Rock music is like religion: it’s something you grow out of. And then later, wiser maybe, you grow back into it. Guys take it very seriously, like religion (think “Clapton is God” scrawled on the walls of the London Underground). Ruth Padel grew into it late and takes it seriously. As a young woman she played chamber music with her family, studied Classics, wrote poetry – and so her stance in this study of white rock and its relation to black music and Western masculinity is that of the cultured outsider.
“I’m a Man,” Padel confides in her title, but she isn’t and that’s a bit of a problem. Many of her ideas about maleness are built on the ideas of other women about maleness (Greer, de Beauvoir, Froma Zeitlin). She says: “Men hide behind shiny desks, shiny cars, Armani suits, swaggery rhetoric, technical know-how, displays of knowledge, intimations of enormous salaries, myths of being hard.”
Is that likely to be true of, say, some of the male friends Padel mentions in her Acknowledgements – the journalist Andy O’Hagan, the novelist Colm Tóibín, the poets Michael Donaghy and Don Paterson? In a reasonable quest to show that the idea of femininity is a male invention, this kind of writing is in danger of constructing an equally skewed myth about masculinity.
Nevertheless, Padel’s articulate erudition wins through, and she says something true or memorable on almost every page. Taking us to a time before the rise of the first great black-impersonators, Elvis Presley and Mick Jagger, she explains the influence of, for example, Robert Johnson, the 1930s black blues king who used to play guitar with his back to the audience so that no one could copy his finger-work. Keith Richards sat in Brian Jones’s bedsit listening to Johnson records. Eric Clapton said of Johnson: ‘His music is the most powerful cry I think you can find in the human voice.’
It’s hard to give a feel for the scope of this book. To concentrate on just one.or two points would not do it justice. For example, Padel exploits her classical background to examine rock music through the prism of Greek myth. At times she wants to say that rock and Western masculinity have their roots in Ancient Greek culture. This may be true, but many will feel that things have changed in the last two and a half thousand years. At other times it seems to be just an ingenious—often useful—way of looking at her subject.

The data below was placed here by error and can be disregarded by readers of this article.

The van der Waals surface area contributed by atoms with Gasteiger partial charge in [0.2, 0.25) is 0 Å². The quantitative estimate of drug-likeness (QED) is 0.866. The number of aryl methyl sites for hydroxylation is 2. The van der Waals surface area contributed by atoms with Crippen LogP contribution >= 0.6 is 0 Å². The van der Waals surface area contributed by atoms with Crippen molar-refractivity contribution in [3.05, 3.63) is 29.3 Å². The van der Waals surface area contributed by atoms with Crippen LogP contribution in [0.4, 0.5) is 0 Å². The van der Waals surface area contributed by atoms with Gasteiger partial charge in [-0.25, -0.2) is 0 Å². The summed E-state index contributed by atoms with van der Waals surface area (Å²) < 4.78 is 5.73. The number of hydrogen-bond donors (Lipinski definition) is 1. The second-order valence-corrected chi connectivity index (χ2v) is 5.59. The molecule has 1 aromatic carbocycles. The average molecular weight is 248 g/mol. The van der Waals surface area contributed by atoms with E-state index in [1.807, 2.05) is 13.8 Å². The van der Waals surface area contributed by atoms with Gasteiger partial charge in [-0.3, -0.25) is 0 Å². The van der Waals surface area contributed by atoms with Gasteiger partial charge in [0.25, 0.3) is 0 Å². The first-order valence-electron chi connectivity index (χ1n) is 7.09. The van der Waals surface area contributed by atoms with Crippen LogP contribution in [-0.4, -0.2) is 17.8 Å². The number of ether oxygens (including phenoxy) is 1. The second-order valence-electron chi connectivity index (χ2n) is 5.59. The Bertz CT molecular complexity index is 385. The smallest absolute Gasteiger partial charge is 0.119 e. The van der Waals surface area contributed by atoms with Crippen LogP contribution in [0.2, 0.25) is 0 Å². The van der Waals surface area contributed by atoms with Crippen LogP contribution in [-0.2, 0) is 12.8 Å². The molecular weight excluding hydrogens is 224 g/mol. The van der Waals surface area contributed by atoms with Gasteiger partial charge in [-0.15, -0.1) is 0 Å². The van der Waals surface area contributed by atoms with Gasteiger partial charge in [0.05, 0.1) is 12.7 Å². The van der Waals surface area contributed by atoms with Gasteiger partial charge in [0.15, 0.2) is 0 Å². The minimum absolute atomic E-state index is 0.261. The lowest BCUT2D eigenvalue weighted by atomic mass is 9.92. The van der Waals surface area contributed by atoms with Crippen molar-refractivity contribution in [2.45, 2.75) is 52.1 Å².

She relates the white man’s theft of black music to Prometheus’s theft of fire. Ingenious. How useful? She presents guitar solos in terms of a rock equivalent for the Homeric aristeia—the fifteen or so minutes mid-battle when a warrior might enter a martial state of grace, going it alone, butchering hundreds, qualifying as a hero. In a similar way the soloist says: “And this is what I can do.” Ingenious, and, I think, useful.
But, if she was going to talk about myths, she needn’t have limited herself to Greek ones. She might, for example, have referred us to Enkidu, the hairy shepherd-musician of the Epic of Gilgamesh (older than The Iliad), as a prototype rock star. She might have related her topic to the Iron John myth (as recorded by the German brothers Grimm), and thereby presented her earnest rock musician as a kind of surrogate father to his hordes of boy-fans.
You can’t mention everything, I suppose. And Padel doesn’t waste her pages. She explores, among other things, the darker corners of rock history. We read about the consequences of Mick Jagger’s flirtation with Satanism at Altamont in 1969, when he wrapped himself in a cloak to sing ‘Sympathy for the Devil’: during the concert, the Bay Area Angels who had been hired to protect the stage knifed a black man to death. We learn how Henry Rollins, of the Eighties American punk band Black Flag, became obsessed with the character of multiple-murderer Charles Manson.
In healthier passages, there are discussions of the heavy talents of Jimi Hendrix and Bob Dylan. Padel sets out the paradox of (rock) fame: the fact that the more the public identify with you, and the more rich and famous you subsequently become, the further removed from the public you actually are. Jim Morrison crossed this divide by hurling himself into the crowd at concerts. Punks encouraged their fans to spit on them.
Padel ends up with an intelligent book about a popular subject, although it probably needs a sub-sub-title if anyone is to guess from its cover exactly what it is about. It contains a vast amount of knowledge (about Greek culture and every form of music) pinned down by sane opinions, and is written in a prose that shifts smoothly from the trendy and readable to the poetic and passionate. Ruth Padel’s position as outsider proves an excellent vantage point.